Environmental flow trials in a regulated river in southern Australia: Integrating biophysical and social research

Robyn Watts (Presenter), C Allan, Xiaoying Liu, John Trethewie, Nicole McCasker, Julia Howitt, Nicholas R. Bond, Damian McRae, Katherine Reid, Bruce Campbell, P. Childs, Sascha Healy, Mike Grace, Jason Thiem

Research output: Other contribution to conferenceAbstractpeer-review


Environmental flows are increasingly part of river restoration programs. In Australia, the Murray-Darling Basin (MDB) Plan aims to protect and restore water dependent ecosystems, and includes the voluntary purchase of water entitlements from irrigators, with this water allocated to the environment. However, the delivery of environmental water is often constrained by established river operating rules and practices that control the timing, duration or magnitude of flows.

This study focused on the Wakool River in the southern MDB. Prior to river regulation the average daily discharge in this system was higher in winter/spring and lower in summer/autumn. Under regulated operating rules the infrastructure delivering water to this river is usually closed during winter (ceasing the flow) and there are upper limits on discharge at other times of the year to avoid inundation of low-lying private bridges and land. Two flow trials involving changes to operating rules and practices were implemented following extensive consultation with stakeholders. A continuous base environmental flow was delivered during winter 2017, and in September 2018 an environmental flow pulse was delivered that exceeded the maximum daily discharge under regulated operating rules. Biophysical monitoring examined hydrological connectivity, extent of inundation, water quality and river productivity. Social research explored how landholders and water managers perceived the flow trials and the extent to which these trials could contribute to informed decision making and adaptive management of water.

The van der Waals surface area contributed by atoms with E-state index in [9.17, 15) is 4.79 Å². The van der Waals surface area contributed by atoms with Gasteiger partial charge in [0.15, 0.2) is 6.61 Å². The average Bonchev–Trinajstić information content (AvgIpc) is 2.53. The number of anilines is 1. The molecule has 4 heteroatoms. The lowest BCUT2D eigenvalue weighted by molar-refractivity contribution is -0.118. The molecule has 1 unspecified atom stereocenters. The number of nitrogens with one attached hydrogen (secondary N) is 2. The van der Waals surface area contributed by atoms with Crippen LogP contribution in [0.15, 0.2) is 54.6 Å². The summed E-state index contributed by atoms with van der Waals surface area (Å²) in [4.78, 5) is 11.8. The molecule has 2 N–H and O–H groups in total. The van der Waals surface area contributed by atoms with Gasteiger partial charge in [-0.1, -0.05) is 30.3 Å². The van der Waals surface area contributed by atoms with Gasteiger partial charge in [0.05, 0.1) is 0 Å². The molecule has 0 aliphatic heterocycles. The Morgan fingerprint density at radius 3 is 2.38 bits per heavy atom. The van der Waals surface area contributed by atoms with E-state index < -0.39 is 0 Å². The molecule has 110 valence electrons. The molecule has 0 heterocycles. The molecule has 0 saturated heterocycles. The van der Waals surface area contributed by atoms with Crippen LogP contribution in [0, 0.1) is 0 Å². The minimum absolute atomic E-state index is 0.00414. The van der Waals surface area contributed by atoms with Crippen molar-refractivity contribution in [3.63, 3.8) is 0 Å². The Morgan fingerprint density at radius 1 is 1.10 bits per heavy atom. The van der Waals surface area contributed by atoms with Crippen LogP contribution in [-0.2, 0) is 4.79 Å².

The flow trials increased hydrological connectivity and production of carbon within the river and there were no negative water quality outcomes. The social survey found there was a general acceptance of experimenting with environmental water to achieve good outcomes. There was a positive response to the winter flow trial with community observations of improvements in water quality. Although the 2018 spring pulse did not interrupt landholder practices or result in poor environmental outcomes, it caused some concern about how river flows might be managed in the future. A number of ways of ‘framing’ conversations about environmental water is emerging, the dominant of these being a ‘systems perspective’ framing. This emerged alongside other strong framings of engineering, water accounting, ecology and power.

Large river restoration programs frequently involve adaptive management but there are few interdisciplinary programs that examine outcomes of changes to established river operating rules and practices. Undertaking experiments, sharing the learnings and including a wide range of perspectives are essential to achieve environmental, social and economic outcomes from environmental flows.
Original languageEnglish
Number of pages1
Publication statusPublished - 2019
EventAustralian Freshwater Sciences Society & New Zealand Freshwater Sciences Society 2019 Joint Conference - Deakin University, Waurn Ponds, Australia
Duration: 01 Dec 201904 Dec 2019


ConferenceAustralian Freshwater Sciences Society & New Zealand Freshwater Sciences Society 2019 Joint Conference
CityWaurn Ponds
Internet address


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